“Contrast” in a digital image is referred to the difference in luminosity level between any two given pixels. Luminosity at a given pixel is computed from Red, Green and Blue components of a given color digital image using the formula illustrated in

Equation 1:
Y=XG+YR+ZB,  (1)

where R,G and B are Red, Green and Blue color component values of a pixel respectively and X, Y and Z are predetermined constant values.

In one exemplary embodiment of the invention the predetermined constant values include, but are limited to, for example, X=0.59, Y=0.29 and Z=0.12. However, the present invention is not limited to such an exemplary embodiment and other values can be used for the X, Y and Z constants.

Contrast modification: A digital image is considered “high contrast” if its luminosity levels range from a minimum value (e.g., zero) to a maximum value (e.g., 255). In the case of low contrast images, this range (e.g., 0-255) could be as small as 50, for example, or range from 100 to 150. In the case of high contrast images, the pixels belonging to nuclei and membrane typically have a low luminosity, cytoplasm has a moderate luminosity and vacuoles have a highest luminosity. Contrast modification helps improve low contrast images to aid automated analysis. Contrast modification is used such that dark pixels become even darker and brighter pixels maintain at least a same level of initial brightness.

Equations 2, 3 and 4 are used to compute modified Red, Green and Blue component values of a pixel in a digital image:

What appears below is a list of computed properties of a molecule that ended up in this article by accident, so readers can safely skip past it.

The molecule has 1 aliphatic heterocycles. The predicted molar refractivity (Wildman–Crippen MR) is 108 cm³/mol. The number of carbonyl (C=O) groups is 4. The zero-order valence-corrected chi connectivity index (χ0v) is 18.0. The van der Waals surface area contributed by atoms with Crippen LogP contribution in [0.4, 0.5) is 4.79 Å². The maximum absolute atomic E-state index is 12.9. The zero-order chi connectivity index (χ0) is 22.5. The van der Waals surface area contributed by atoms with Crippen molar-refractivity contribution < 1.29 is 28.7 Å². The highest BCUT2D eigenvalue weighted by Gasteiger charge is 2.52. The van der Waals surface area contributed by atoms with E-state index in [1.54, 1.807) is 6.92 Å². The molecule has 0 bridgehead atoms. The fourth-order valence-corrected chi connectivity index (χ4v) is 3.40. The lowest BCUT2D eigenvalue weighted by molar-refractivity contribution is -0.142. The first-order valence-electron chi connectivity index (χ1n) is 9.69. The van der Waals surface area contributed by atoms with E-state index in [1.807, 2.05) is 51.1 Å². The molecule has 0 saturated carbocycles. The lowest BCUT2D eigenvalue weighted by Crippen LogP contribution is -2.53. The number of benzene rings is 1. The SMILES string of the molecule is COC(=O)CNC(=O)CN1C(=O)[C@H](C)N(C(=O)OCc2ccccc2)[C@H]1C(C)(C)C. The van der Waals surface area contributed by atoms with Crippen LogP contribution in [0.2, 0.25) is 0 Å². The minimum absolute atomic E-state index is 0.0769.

R′=(R*(M+D)/K)+(X−M)  (2)
G′=(G*(M+D)/K)+(Y−M)  (3)
B′=(B*(M+D)/K)+(Z−M),   (4)
where K, Y, Y and Z are predetermined constant values and R′, G′ and B′ are modified red (R), green (G) and blue (B) components of pixel respectively. Mean (M) and standard deviation (D) of a luminosity histogram are computed using standard equations to calculate a mean and standard deviation known in the statistical arts.

With respect to contrast modification of digital images, “mean” is used a measure of average brightness and “standard deviation” is used a measure of contrast. A data checker verifies that R′, G′ and B′ values remain within allowed bounds for the particular color space.

In one exemplary embodiment of the invention, include, but is not limited to, for example, K=100 and X, Y and Z all equal to 128. However, the invention is not limited to such values and other values can also be used for the predetermined constants, K, X, Y and Z and the constants need not be all equal to the same value.